By A. N. Wilson
John Betjeman was once via a long way the most well-liked poet of the 20 th century; his gathered poems bought greater than million copies. As poet laureate of britain, he turned a countrywide icon, yet at the back of the general public guy have been doubts and demons. The poet most sensible identified for writing hymns of compliment to athletic middle-class women at the tennis courts led a tempestuous emotional existence. for a lot of his fifty-year marriage to Penelope Chetwode, the daughter of a box marshal, Betjeman had a courting with Elizabeth Cavendish, the daughter of the Duke of Devonshire and lady-in-waiting to Princess Margaret. Betjeman, a religious Anglican, was once laid low with guilt in regards to the storms this emotional triangle caused.
Betjeman, released to coincide with the hundredth anniversary of the poet's beginning, is the 1st to exploit totally the enormous archive of non-public fabric when it comes to his deepest existence, together with actually 1000's of letters written by way of his spouse approximately their existence jointly and aside. the following too are chronicled his many friendships, starting from "Bosie" Douglas to the younger satirists of personal Eye, from the Mitford sisters to the loopy Gang. it is a social gathering of a much-loved poet, a courageous campaigner for structure in danger, and a hugely well known public performer. Betjeman was once the vintage instance of the depression clown, whose unhappiness stumbled on its excellent temper track within the hymns of a poignant Anglicanism.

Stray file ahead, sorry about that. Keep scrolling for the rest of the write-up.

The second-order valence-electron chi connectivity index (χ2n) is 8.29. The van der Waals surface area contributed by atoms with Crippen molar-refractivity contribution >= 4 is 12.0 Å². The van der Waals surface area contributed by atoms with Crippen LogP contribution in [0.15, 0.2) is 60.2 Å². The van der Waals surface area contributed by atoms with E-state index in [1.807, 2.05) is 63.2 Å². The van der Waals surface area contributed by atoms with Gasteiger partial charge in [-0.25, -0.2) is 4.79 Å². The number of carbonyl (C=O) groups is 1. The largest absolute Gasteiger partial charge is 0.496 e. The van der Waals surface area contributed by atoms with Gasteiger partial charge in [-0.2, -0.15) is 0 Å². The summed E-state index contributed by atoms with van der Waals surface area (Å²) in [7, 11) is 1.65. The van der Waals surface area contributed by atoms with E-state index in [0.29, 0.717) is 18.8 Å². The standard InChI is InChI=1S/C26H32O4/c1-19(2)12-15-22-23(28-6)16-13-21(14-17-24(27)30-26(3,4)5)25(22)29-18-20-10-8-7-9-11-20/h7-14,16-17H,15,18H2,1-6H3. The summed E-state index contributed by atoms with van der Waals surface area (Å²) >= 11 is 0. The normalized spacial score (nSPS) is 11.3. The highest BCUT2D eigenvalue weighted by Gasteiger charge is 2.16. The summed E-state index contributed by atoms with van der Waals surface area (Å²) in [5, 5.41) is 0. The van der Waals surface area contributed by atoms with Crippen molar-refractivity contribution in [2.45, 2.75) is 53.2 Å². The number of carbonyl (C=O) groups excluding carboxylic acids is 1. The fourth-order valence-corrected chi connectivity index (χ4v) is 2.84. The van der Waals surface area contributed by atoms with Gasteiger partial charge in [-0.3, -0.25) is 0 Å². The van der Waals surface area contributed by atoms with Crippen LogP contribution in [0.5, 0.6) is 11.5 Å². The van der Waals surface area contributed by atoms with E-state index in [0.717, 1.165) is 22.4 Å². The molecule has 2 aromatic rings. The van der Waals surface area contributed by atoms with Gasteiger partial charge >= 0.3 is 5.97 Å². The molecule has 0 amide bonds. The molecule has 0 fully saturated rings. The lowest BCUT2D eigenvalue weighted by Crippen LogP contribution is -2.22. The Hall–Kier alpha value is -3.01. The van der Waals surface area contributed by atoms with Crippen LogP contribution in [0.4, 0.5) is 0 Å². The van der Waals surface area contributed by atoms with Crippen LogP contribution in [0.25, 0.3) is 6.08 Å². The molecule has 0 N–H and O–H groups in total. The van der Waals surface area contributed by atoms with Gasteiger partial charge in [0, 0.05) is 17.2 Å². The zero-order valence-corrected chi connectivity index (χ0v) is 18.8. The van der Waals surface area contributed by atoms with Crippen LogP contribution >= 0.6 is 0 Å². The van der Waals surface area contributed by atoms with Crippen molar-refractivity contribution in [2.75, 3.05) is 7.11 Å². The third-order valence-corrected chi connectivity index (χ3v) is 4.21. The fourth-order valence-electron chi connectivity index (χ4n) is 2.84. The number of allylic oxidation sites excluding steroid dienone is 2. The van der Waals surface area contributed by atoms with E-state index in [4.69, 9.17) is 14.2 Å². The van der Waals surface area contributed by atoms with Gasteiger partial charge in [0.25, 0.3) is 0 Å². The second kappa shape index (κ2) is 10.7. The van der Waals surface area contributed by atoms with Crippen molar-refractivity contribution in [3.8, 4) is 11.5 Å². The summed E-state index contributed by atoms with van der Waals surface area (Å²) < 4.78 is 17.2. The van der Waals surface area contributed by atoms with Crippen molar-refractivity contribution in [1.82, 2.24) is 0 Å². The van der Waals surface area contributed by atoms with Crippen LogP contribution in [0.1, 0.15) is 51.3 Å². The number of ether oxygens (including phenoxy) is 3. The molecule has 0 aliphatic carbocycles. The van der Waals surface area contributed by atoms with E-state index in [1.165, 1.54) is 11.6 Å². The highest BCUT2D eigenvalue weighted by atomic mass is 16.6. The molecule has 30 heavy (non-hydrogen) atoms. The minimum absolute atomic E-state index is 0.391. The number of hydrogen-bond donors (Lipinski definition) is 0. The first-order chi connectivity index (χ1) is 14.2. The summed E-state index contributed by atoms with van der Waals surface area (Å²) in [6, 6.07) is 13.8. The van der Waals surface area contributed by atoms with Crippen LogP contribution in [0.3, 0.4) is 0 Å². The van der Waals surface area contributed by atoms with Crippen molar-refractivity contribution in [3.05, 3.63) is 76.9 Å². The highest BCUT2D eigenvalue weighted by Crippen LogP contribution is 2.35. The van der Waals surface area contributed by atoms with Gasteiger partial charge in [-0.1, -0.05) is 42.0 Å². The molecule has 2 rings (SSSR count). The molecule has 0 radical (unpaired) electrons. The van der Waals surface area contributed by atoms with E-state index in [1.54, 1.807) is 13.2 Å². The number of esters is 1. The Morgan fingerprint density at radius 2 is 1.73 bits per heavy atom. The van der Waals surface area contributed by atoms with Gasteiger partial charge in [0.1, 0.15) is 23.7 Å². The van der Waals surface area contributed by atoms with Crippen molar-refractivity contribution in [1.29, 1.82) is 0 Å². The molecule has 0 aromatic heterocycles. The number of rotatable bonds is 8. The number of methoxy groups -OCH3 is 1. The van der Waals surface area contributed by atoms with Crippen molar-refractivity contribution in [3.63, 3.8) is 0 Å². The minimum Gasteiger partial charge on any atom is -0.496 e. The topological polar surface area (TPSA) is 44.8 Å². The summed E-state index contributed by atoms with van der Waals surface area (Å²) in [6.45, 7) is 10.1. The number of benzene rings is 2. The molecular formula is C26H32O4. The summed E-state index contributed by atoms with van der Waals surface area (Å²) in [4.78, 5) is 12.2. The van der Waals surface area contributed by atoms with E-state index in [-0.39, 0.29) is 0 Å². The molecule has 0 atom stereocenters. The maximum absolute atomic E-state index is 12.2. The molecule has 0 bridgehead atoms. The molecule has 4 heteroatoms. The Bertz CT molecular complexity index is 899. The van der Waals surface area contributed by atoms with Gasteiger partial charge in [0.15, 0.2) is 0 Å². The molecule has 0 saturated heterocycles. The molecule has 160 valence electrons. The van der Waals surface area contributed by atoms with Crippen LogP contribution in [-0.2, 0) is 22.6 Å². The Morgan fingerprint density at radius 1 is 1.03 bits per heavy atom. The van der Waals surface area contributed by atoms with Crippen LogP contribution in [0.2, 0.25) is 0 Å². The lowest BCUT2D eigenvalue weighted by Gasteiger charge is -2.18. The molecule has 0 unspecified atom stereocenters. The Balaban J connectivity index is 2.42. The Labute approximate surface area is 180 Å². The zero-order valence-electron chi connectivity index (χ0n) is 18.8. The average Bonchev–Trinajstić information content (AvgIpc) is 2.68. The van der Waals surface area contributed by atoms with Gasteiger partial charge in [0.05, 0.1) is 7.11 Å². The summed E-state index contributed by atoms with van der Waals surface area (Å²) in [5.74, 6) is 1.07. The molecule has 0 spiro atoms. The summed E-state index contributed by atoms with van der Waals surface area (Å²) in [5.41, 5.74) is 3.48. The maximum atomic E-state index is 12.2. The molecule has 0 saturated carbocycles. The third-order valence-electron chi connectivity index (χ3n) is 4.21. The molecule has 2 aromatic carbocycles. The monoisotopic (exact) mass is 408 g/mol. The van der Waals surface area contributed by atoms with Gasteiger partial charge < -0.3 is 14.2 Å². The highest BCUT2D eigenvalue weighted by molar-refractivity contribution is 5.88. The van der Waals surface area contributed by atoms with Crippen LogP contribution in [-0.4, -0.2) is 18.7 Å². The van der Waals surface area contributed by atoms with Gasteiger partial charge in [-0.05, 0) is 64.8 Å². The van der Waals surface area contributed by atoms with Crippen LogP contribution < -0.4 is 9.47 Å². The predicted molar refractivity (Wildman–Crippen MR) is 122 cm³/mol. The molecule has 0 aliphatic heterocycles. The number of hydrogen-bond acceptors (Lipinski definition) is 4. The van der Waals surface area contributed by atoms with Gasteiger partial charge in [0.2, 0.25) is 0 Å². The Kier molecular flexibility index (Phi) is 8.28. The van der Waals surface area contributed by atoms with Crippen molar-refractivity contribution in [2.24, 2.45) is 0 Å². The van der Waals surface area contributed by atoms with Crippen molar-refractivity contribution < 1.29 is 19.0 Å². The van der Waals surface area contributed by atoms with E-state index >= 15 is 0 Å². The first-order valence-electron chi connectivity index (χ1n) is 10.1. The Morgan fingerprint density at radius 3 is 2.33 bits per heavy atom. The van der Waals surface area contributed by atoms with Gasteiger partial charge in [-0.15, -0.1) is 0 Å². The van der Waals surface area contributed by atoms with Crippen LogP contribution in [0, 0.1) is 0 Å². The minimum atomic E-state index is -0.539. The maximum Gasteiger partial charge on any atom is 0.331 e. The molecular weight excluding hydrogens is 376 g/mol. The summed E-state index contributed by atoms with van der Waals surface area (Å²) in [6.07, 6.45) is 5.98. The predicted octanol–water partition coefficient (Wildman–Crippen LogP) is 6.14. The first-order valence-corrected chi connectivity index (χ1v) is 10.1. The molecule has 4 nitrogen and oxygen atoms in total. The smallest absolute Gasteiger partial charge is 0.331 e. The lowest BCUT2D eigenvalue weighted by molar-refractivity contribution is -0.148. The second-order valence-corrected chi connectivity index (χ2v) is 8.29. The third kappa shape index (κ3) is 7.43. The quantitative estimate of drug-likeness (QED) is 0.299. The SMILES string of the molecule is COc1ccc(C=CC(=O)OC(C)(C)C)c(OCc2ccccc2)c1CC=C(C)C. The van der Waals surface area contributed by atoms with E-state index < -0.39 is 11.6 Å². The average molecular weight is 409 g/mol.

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Extra info for Betjeman: A Life
Anna Seward: A Constructed Life 28 thought him a persona non grata. T he E yam parish had a history of intermittent problems with D issenters, which caused T homas much anguish. In 1776, his young curate, the short-sighted and profoundly deaf Peter Cunningham,73 wrote to him with the good news that St. Lawrence’s was more crowded than usual because there were no more Methodist preachers in E yam Chapel. 75 Taking into consideration Seward’s love of sharing a good story, it is completely out of character for her to ignore this fascinating one, unless she did indeed write about W illiam Seward and was censored posthumously by her family or her editor.
It is quite remarkable, however, particularly when taking her predilection for anecdotes into consideration, that she writes nothing of her celebrated U ncle W illiam, who had the extraordinary distinction of becoming known as the first Methodist martyr. Originally a successful City broker in Exchange Alley, William was a kindly philanthropist who worked solidly for the London Charity Schools. He converted to Methodism when he met Charles W esley in 1738 and became closely involved with the early E vangelistic campaigns when the religion was still very much part of the Church of England.
47 When the plague struck in 1666 and the natural reaction was to shut up one’s house and flee the area, the villagers, led by their rector William Mompesson, remained to face the outbreak so as to confine the disease to the immediate area. Seward wrote that the nature of the mountainous countryside made it impossible for the villagers to be forcibly interned, ‘a regiment of soldiers ... could not have detained them against their will’. T hey chose to remain and their strategy worked, but at a cost of many lives.